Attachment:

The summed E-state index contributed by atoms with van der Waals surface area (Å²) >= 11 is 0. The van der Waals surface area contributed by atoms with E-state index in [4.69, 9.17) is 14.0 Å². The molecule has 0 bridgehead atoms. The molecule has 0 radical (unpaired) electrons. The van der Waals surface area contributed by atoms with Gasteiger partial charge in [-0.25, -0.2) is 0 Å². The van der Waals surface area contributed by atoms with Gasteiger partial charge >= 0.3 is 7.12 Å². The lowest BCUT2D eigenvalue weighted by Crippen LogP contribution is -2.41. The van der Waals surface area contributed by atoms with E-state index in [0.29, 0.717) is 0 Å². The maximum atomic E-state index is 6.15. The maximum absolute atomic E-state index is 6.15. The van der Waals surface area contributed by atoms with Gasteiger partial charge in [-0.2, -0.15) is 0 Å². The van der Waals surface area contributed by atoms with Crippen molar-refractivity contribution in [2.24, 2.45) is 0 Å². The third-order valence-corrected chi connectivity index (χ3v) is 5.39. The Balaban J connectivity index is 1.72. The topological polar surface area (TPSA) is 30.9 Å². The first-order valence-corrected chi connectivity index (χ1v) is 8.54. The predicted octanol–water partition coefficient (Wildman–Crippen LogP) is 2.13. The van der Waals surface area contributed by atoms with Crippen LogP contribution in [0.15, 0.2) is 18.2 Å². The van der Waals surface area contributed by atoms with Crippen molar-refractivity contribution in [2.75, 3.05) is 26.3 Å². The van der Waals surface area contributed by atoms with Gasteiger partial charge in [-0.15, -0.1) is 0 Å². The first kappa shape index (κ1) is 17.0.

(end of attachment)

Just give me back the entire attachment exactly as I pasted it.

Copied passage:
The summed E-state index contributed by atoms with van der Waals surface area (Å²) >= 11 is 0. The van der Waals surface area contributed by atoms with E-state index in [4.69, 9.17) is 14.0 Å². The molecule has 0 bridgehead atoms. The molecule has 0 radical (unpaired) electrons. The van der Waals surface area contributed by atoms with Gasteiger partial charge in [-0.25, -0.2) is 0 Å². The van der Waals surface area contributed by atoms with Gasteiger partial charge >= 0.3 is 7.12 Å². The lowest BCUT2D eigenvalue weighted by Crippen LogP contribution is -2.41. The van der Waals surface area contributed by atoms with E-state index in [0.29, 0.717) is 0 Å². The maximum atomic E-state index is 6.15. The maximum absolute atomic E-state index is 6.15. The van der Waals surface area contributed by atoms with Gasteiger partial charge in [-0.2, -0.15) is 0 Å². The van der Waals surface area contributed by atoms with Crippen molar-refractivity contribution in [2.24, 2.45) is 0 Å². The third-order valence-corrected chi connectivity index (χ3v) is 5.39. The Balaban J connectivity index is 1.72. The topological polar surface area (TPSA) is 30.9 Å². The first-order valence-corrected chi connectivity index (χ1v) is 8.54. The predicted octanol–water partition coefficient (Wildman–Crippen LogP) is 2.13. The van der Waals surface area contributed by atoms with Crippen LogP contribution in [0.15, 0.2) is 18.2 Å². The van der Waals surface area contributed by atoms with Crippen molar-refractivity contribution in [2.75, 3.05) is 26.3 Å². The van der Waals surface area contributed by atoms with Gasteiger partial charge in [-0.15, -0.1) is 0 Å². The first kappa shape index (κ1) is 17.0.